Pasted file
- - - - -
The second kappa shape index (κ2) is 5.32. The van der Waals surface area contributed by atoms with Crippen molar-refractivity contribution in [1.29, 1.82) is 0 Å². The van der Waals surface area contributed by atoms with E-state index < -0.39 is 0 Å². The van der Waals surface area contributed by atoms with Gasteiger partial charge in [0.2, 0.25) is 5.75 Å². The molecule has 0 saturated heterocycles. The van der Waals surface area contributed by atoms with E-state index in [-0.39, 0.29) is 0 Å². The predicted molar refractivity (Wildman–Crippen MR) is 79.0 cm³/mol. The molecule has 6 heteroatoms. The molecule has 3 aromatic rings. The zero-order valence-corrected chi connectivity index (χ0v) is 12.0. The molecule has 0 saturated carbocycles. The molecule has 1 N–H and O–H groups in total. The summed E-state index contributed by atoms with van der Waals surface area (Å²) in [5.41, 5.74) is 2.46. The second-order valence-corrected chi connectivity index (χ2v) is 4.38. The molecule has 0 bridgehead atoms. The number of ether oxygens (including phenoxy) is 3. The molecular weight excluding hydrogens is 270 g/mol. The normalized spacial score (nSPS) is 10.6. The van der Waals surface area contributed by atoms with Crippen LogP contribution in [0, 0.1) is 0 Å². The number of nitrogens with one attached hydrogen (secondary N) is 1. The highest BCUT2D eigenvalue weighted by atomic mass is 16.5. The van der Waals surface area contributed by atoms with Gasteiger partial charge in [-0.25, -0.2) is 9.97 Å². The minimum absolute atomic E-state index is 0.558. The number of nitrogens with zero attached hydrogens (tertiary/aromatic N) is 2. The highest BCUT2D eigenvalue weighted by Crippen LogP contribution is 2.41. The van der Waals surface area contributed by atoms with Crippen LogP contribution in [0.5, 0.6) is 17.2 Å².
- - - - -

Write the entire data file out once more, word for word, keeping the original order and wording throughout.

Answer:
The second kappa shape index (κ2) is 5.32. The van der Waals surface area contributed by atoms with Crippen molar-refractivity contribution in [1.29, 1.82) is 0 Å². The van der Waals surface area contributed by atoms with E-state index < -0.39 is 0 Å². The van der Waals surface area contributed by atoms with Gasteiger partial charge in [0.2, 0.25) is 5.75 Å². The molecule has 0 saturated heterocycles. The van der Waals surface area contributed by atoms with E-state index in [-0.39, 0.29) is 0 Å². The predicted molar refractivity (Wildman–Crippen MR) is 79.0 cm³/mol. The molecule has 6 heteroatoms. The molecule has 3 aromatic rings. The zero-order valence-corrected chi connectivity index (χ0v) is 12.0. The molecule has 0 saturated carbocycles. The molecule has 1 N–H and O–H groups in total. The summed E-state index contributed by atoms with van der Waals surface area (Å²) in [5.41, 5.74) is 2.46. The second-order valence-corrected chi connectivity index (χ2v) is 4.38. The molecule has 0 bridgehead atoms. The number of ether oxygens (including phenoxy) is 3. The molecular weight excluding hydrogens is 270 g/mol. The normalized spacial score (nSPS) is 10.6. The van der Waals surface area contributed by atoms with Crippen LogP contribution in [0, 0.1) is 0 Å². The number of nitrogens with one attached hydrogen (secondary N) is 1. The highest BCUT2D eigenvalue weighted by atomic mass is 16.5. The van der Waals surface area contributed by atoms with Gasteiger partial charge in [-0.25, -0.2) is 9.97 Å². The minimum absolute atomic E-state index is 0.558. The number of nitrogens with zero attached hydrogens (tertiary/aromatic N) is 2. The highest BCUT2D eigenvalue weighted by Crippen LogP contribution is 2.41. The van der Waals surface area contributed by atoms with Crippen LogP contribution in [0.5, 0.6) is 17.2 Å².